In this season for classic horror movies and cooling weather, we turn our thoughts to monsters and hot drinks. The history of tea spans generations and continents, as do the mythologized histories of Universal Monsters and their victims. While the history of tea is built on blood and espionage, it is merely the story of humans destroying entire civilizations in the name of commerce and expansion. In contrast, the mythos of the Universal Monsters is that of fear of the other and how they can destroy whole communities with the terror they engender. Strangely, we often find the latter more frightening.

What better combination than these monsters and the teas they (and you) could enjoy while watching their movies?


Universal Pictures (1931)

Played by the fantastic Bela Lugosi, Dracula would no doubt drink this blood orange tea. Not only would it be something he could sinisterly serve to his guests as a not particularly subtle hint as to his nature, it is also caffeine-free, allowing him to get to his coffin in time for dawn.

The Invisible Man

Universal Pictures (1933)

Prior to undertaking an invisible murderous rampage, the Invisible Man would enjoy this White Cucumber tea. Its subtle flavor and light color would no doubt remind him of his own situation and the freedom it affords him. However, as this tea has no monocane, it will not cause the imbiber to turn invisible or grow violently unstable.

The Wolf Man

Universal Pictures (1941)

Like the silver cane found in the antique shop, this China Silver Needle tea would entice any human to become a wolfman. With its delicate vegetal flavor and notes of honeysuckle, its aroma will bring to mind scenes from the countryside and all the things that prowl there.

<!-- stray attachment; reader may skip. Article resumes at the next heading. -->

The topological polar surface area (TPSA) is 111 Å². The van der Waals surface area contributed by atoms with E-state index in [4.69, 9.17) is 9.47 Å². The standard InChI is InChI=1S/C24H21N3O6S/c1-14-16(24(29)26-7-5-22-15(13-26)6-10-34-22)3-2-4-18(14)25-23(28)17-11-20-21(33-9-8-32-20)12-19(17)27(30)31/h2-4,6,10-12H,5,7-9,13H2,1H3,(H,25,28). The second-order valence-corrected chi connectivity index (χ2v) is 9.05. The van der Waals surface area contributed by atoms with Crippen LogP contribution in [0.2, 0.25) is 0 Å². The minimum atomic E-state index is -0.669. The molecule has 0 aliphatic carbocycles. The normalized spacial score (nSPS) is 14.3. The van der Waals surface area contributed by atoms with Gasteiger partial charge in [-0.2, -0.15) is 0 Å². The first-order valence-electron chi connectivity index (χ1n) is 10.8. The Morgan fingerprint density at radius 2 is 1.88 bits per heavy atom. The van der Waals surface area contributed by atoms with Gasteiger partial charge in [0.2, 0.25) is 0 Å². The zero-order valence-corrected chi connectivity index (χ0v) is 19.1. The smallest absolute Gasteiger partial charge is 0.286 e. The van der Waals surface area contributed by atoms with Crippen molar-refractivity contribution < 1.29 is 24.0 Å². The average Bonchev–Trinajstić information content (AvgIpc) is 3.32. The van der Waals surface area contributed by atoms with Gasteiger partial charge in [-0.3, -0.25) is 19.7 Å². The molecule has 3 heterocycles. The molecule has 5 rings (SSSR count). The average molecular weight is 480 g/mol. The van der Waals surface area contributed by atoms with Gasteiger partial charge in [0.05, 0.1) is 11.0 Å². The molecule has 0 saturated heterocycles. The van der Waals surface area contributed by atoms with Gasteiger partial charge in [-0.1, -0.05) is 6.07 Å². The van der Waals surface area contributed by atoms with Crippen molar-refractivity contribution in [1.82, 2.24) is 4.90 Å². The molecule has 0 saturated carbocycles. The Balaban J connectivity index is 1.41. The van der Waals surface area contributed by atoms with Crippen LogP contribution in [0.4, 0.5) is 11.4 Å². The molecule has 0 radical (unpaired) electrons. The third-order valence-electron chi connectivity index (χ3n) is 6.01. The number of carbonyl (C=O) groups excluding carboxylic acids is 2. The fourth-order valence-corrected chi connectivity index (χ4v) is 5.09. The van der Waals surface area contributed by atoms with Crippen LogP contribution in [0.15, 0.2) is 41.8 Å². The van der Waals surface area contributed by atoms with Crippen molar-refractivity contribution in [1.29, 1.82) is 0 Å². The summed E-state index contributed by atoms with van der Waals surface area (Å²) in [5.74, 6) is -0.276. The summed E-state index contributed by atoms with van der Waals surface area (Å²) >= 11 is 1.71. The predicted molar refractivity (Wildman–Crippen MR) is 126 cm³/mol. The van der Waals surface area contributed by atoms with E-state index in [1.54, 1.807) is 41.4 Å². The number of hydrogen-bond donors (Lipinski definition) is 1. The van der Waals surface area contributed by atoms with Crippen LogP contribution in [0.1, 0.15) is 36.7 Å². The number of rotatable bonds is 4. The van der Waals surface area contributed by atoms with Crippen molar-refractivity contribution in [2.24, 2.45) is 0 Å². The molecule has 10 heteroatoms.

Frankenstein and His Bride

Universal Pictures (1931)

Frankenstein’s monster, if given the opportunity, would be an erudite sort of tea drinker. He has been known to crave the finer things in life and one of those things is a smoked Earl Grey. The smoky flavor of this tea combined with the traditional bergamot flavoring of Earl Gray would no doubt remind him of the first moment he awoke on Dr. Frankenstein’s table, craving a life to live and someone to love him. Upon being created, his Bride, of course, would drink this Madame Grey tea.

The Mummy

Universal Pictures (1932)

The Mummy would, of course, drink this Egyptian Dreams rooibos blend. He isn’t a particularly subtle monster but doubtless he would want to have some of the flavors of home. Doubtless he would find them rejuvenating while terrorizing incautious British archaeologists. Of course, they should have known better but were fated to do it any way. After all, movie archaeologists are always doomed to read the scrolls which should in all likelihood remain unread.

The Creature from the Black Lagoon

Universal Pictures (1954)

The Creature from the Black Lagoon would drink coffee. Because he is a jerk.

Vivian’s book Drink the Tea: A Beginner’s Guide and Journal is available on Amazon.

Vivian Caethe
When not fighting crime or tinkering with Tarot spreads, Vivian Caethe writes weird fiction, science fiction, fantasy, quirky nonfiction and everything in between. She has an MFA in Creative Writing from Regis University and freelance edits and writes. She lives in Colorado with a super villain cat. She can be found as a writer at and as an editor at
Vivian Caethe
RT @ChuckTingle: even if you just trot through life and bump into things THAT IS OKAY all of those things will be bumped thanks to you and… - 2 months ago
Vivian Caethe